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It was a cricket career not full of massive highs and plunging lows.
Wilson, who will turn 34 next month, was steadiness personified. He will take to the crease for one last time when Otago takes on Auckland in the final round of the Plunket Shield at the University of Otago Oval tomorrow.
He started out playing for Northern Districts in 2005 and, ironically, his first game at the first-class level was against Otago in Gisborne. Wilson made 96 in his opening bat in first-class cricket, bowled by Craig Cumming just four runs short of a century.
That was a pain for Wilson but he went on to have a more than useful career.
In playing 110 first-class games, he scored 6212 runs at an average of just over 32. His highest score was 165 and all up he made 14 centuries and 36 half centuries.
In the one day game, he made one century and had a strike rate of 71 which was better than average.
Wilson, who is in his fourth season with Otago, was viewed as more of a player for the longer version of the game and he was a good collector of runs.
Wilson said he had no regrets in his career and no second thoughts about retiring.
"I've just had enough really. I'm not getting emotional about it or anything. Sure it has been a big part of my life for the past 15 years but it is time to call it quits," he said.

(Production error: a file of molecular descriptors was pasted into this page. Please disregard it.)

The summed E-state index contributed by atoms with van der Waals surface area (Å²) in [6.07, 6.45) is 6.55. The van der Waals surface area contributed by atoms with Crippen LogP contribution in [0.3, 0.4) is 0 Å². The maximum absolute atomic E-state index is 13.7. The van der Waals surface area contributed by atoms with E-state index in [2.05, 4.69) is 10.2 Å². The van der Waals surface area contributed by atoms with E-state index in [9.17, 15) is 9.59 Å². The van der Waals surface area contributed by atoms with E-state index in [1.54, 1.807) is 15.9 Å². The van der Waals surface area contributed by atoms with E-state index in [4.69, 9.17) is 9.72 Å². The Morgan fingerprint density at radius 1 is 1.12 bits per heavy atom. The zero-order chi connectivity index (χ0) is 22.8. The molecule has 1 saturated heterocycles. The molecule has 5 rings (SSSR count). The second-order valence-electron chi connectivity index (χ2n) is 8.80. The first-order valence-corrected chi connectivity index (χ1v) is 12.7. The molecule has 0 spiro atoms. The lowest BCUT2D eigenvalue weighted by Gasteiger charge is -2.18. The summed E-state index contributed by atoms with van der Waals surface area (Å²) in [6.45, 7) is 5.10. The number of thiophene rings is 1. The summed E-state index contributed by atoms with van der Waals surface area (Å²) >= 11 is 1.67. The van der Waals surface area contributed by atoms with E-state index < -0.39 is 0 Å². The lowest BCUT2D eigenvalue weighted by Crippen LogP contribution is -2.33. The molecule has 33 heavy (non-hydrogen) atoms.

"The body is sore after nearly every day and you just get that wear and tear."
He was set to return to the North Island and set up house in Matakana, which is just outside Warkworth, where he comes from originally.
"I've loved it down here. Loved the people and the way of life and we are really going to miss it."
Wilson had no regrets in his career. He made an NZ emerging players team once but never went on to higher honours.
"I won a Plunket Shield when I was playing for Northern Districts, and winning a title is always a highlight.
"The game has changed a lot in my time. The bowling is a lot more shorter and players are just more aggressive in the way the game is played. Twenty20 has, in a lot of ways, led to that aggressive play."
Wilson was a fan of all formats. He said Otago had felt the impact of players leaving over the past couple of years but making the one day competition final this year was a good boost for the season.
Wilson has sold his house to team-mate Anaru Kitchen and will marry Ashley Calkin in Millbrook next month. The couple have a son, Max, born last year.
Wilson built decks in the off season and was keen to go down that road now he has hung up his bat.
Otago and Auckland have little to play for in the game. Auckland had a chance to be right in the hunt but an outright loss to Canterbury blew its chances of winning the title. Otago named 13 players in a squad yesterday and will finalise its 12 today.
Central Districts leads the Plunket Shield with 100 points and plays Northern Districts in Hamilton. Canterbury, which has 85 points and is the only side which can catch Central, will play Wellington at the Basin Reserve.
With a maximum of 20 points available per round, Central could wrap up the win by batting and bowling well in the first half.